There was the beginnings of the pop, hard-rock sound that I helped develop with Bon Jovi. There were Latin elements that later on I developed further with Ricky Martin. But if you listen to our first album, it had all of it. And somehow the record company, which was probably not the right fit for us, Capitol Records who were based in LA and their big artist was Bob Seger, the Bruce Springsteen of Capitol and they had a top disco group called A Taste of Honey. And somehow we fell in between both of those and we'd go into a record store and find our record in the disco bins and we'd get so insulted. We were just fighting for credibility so we wrote and produced Runners in the Night and it was all done in about a month when we came off the road.
Also at that time, I had just met a guy and had left Maria for him so that was the whole Runners in the Night story. We were doing Fleetwood Mac before Fleetwood Mac was in terms of the inter-relationships, you know? And it was really hard. At that I had to learn to grow up and realize that I was more gay than bi and that's something that I think has been very enriching for me. The perspective that I have as a gay man has really increased the empathy for the people that I work with and be able to project myself into the personalities of all types of women as well as men. So I sing both ways. (laughs)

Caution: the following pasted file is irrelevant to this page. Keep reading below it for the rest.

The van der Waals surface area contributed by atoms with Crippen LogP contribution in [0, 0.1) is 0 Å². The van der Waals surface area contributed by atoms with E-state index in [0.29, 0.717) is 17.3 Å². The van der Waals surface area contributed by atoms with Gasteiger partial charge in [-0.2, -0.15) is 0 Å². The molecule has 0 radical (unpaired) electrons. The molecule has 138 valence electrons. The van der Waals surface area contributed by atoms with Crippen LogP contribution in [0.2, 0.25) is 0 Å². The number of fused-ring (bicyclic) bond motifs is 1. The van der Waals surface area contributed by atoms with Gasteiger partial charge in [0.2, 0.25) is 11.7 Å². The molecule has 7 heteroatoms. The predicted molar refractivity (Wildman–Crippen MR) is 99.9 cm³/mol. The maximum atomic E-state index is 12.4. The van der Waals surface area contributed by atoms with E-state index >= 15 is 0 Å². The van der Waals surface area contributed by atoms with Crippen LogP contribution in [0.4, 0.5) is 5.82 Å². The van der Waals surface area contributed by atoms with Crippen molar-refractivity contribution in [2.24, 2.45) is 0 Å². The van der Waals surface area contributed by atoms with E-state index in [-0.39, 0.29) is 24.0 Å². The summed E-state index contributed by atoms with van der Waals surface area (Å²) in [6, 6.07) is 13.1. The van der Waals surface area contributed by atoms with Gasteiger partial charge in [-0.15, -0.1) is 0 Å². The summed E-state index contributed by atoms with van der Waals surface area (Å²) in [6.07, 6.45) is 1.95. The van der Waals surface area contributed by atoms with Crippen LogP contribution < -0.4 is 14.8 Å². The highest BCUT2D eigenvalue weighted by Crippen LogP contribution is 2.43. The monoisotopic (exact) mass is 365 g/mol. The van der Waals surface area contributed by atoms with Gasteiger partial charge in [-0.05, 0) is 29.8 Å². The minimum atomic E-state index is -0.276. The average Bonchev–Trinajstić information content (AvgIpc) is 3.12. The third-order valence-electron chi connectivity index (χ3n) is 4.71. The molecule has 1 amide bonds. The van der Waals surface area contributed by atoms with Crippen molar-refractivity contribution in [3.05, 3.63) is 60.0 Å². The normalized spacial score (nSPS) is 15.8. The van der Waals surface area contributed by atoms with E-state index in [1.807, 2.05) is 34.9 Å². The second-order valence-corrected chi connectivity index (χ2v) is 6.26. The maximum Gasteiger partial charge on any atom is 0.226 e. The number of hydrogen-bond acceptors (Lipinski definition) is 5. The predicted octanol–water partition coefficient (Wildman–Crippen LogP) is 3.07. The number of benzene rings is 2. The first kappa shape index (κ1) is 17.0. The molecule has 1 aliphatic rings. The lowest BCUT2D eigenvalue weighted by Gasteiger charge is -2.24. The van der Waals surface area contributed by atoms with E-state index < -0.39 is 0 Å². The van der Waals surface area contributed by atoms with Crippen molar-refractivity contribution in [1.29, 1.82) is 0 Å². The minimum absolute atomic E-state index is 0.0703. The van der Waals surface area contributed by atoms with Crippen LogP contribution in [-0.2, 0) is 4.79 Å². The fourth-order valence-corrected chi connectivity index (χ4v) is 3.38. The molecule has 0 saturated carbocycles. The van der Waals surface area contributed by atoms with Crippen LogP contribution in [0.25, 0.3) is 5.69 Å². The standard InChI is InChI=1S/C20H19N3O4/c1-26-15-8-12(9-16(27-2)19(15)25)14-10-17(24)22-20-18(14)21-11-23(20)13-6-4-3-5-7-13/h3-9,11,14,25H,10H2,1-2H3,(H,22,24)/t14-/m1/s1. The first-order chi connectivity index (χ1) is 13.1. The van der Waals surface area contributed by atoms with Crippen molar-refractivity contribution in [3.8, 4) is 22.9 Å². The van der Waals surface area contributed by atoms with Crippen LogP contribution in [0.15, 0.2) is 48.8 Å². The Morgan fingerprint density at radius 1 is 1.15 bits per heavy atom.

antiMusic: It's been rumored that "The Truth Comes Out" is actually about you coming out to Maria and the rest of the group. Is that true?
Desmond: Yes. Absolutely. I mean really, it just says it. "The truth comes out. I confess my inner most feelings to strangers in the dark and my words fly like sparks from my mouth as the truth comes out." I think that was some of the best writing I've done lyrically cuz it was truthful and I was able to express myself. But I didn't get any support from it and our managers at the time were big Springsteen fans.